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Gaming industry feels squeezed after pandemic boom

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The delayed release of new titles such as ‘Starfield’ is among the factors that have cooled the video game fervor which could heat up when the blockbusters launch – Copyright AFP/File Jade GAO

Julie Jammot

At the height of the pandemic, video games offered people solace in isolation. But now that life is slowly returning to pre-crisis normal and inflation is soaring, gaming companies are feeling the pinch.

Makers of gaming consoles, accessories and software are feeling the same kind of post-pandemic effect as tech titans who saw their business boom as Covid-19 fears kept people close to home .

The pressure has been exacerbated by high inflation that has driven belt-tightening and game fatigue after years of relying on indoor entertainment.

At the start of the pandemic, “people flocked to Twitch in droves – streamers and viewers,” said Brandon Williams, who goes by the handle “BWpaco” on the Amazon-owned platform where gamers stream action. of video games.

“But I’ve spoken to quite a few people who have stopped streaming because they’ve burned out or it’s not for them,” the 30-year-old streamer added.

“Or, they haven’t had time since they went back to work in person.”

Twitch’s viewership that skyrocketed during the pandemic has declined but remains higher than it was in 2019, according to twitchtracker.com.

– Games still in progress –

Matt Piscatella, an analyst with market research group NPD, estimated the US will spend around $55.5 billion on games in total this year, down from last year but still up 28% compared to the pre-pandemic year of 2019.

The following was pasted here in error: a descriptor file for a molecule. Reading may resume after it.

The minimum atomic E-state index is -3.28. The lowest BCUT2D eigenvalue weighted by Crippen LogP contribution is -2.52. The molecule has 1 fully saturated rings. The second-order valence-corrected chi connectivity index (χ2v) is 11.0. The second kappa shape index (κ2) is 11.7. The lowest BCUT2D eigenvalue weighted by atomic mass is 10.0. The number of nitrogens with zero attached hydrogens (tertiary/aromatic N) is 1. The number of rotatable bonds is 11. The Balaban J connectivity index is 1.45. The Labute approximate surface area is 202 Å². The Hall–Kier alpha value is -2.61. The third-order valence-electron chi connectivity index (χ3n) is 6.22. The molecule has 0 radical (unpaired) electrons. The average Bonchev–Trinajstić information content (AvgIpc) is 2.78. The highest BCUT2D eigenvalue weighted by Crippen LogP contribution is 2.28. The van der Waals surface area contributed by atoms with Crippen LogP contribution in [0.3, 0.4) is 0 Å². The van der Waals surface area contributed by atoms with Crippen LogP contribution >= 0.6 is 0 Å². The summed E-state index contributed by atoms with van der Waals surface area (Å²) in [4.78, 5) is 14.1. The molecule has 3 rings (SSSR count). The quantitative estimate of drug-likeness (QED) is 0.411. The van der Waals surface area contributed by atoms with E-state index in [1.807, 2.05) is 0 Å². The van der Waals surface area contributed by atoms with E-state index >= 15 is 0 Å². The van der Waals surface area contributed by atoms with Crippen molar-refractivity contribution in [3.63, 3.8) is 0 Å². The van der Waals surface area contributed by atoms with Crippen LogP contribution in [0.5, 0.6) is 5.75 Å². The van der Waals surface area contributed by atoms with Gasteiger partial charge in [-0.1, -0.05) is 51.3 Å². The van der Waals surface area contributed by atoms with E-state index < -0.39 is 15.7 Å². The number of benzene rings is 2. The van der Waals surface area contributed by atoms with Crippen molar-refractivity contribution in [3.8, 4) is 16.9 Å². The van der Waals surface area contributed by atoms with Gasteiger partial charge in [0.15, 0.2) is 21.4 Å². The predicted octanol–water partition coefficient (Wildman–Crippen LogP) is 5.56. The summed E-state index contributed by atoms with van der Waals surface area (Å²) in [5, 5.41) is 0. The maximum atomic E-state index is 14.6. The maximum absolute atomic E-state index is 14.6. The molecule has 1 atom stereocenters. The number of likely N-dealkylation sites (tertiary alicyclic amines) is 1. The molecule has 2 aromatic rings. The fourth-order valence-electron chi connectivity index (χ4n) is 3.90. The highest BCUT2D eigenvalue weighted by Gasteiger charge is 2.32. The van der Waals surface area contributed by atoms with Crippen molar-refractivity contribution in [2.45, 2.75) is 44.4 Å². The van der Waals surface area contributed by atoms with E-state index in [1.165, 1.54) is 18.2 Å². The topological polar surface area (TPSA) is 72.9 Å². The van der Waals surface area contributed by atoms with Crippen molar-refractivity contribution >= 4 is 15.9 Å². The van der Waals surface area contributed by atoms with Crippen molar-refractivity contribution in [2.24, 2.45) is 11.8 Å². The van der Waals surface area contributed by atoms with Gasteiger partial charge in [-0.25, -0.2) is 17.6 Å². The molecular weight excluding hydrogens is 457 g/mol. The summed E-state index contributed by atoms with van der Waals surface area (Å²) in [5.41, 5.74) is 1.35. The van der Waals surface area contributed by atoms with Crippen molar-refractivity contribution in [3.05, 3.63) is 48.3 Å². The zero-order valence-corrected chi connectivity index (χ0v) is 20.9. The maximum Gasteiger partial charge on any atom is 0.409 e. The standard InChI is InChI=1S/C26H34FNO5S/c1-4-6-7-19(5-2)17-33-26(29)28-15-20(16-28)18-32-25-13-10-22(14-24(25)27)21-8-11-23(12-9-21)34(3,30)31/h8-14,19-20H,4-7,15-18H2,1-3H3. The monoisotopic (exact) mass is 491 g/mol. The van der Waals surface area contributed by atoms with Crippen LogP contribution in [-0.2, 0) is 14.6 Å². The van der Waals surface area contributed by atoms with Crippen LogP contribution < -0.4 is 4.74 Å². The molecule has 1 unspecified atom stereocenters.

US video game giant Activision Blizzard, which Microsoft is in the process of buying, reported that sales in the first half of this year declined as gamers spent less time in its powerful “Call of Duty” franchise.

Nvidia, the California-based maker of high-performance graphics cards popular with gamers, recently issued a profit warning due to “decline in video game revenue”.

Even spending on mobile games is showing signs of weakening, analysts say.

“Rising prices in everyday spending categories such as food and gas, the return of experiential spending such as travel and attending live events, a lighter release slate of new games, and restraints Continued supply of next-gen console hardware all likely contributed to the observed decline. in the second quarter,” Piscatella said.

Omdia analyst Steven Bailey said the delayed releases of highly anticipated titles such as “Starfield” and “Suicide Squad” also contributed to a “correction” from the pandemic boom that was inevitable.

– On the lookout –

The boost that new titles give to video game sales is a wildcard likely to benefit the industry in the future, as gamers typically flock to get their hands on hot releases.

Piscatella expressed hope that the video game market will stabilize over the coming year and then return to steady growth.

The rising cost of living due to inflation is forcing players to make choices with their money, but that doesn’t mean they’re giving up gambling, the analyst noted.

More than three-quarters of US consumers play video games, and subscription services such as Xbox Game Pass and PlayStation Plus help keep costs down, Piscatella said.

The effects of the pandemic on gaming have extended beyond the economic realm, giving rise to a trend among gamers to seek out “comfort games” that emphasize cooperation rather than competition.

The explosion of Nintendo’s “Animal Crossing” community-building game is an example of this phenomenon, with players coming together to bring virtual towns to life.

And, according to streamer BWpaco, viewers listen to Twitch channels like they would a radio show while their attention is elsewhere.

“They’re just hiding,” the streamer said.

“I feel now that things have reopened and people are busier, they have it as background noise.”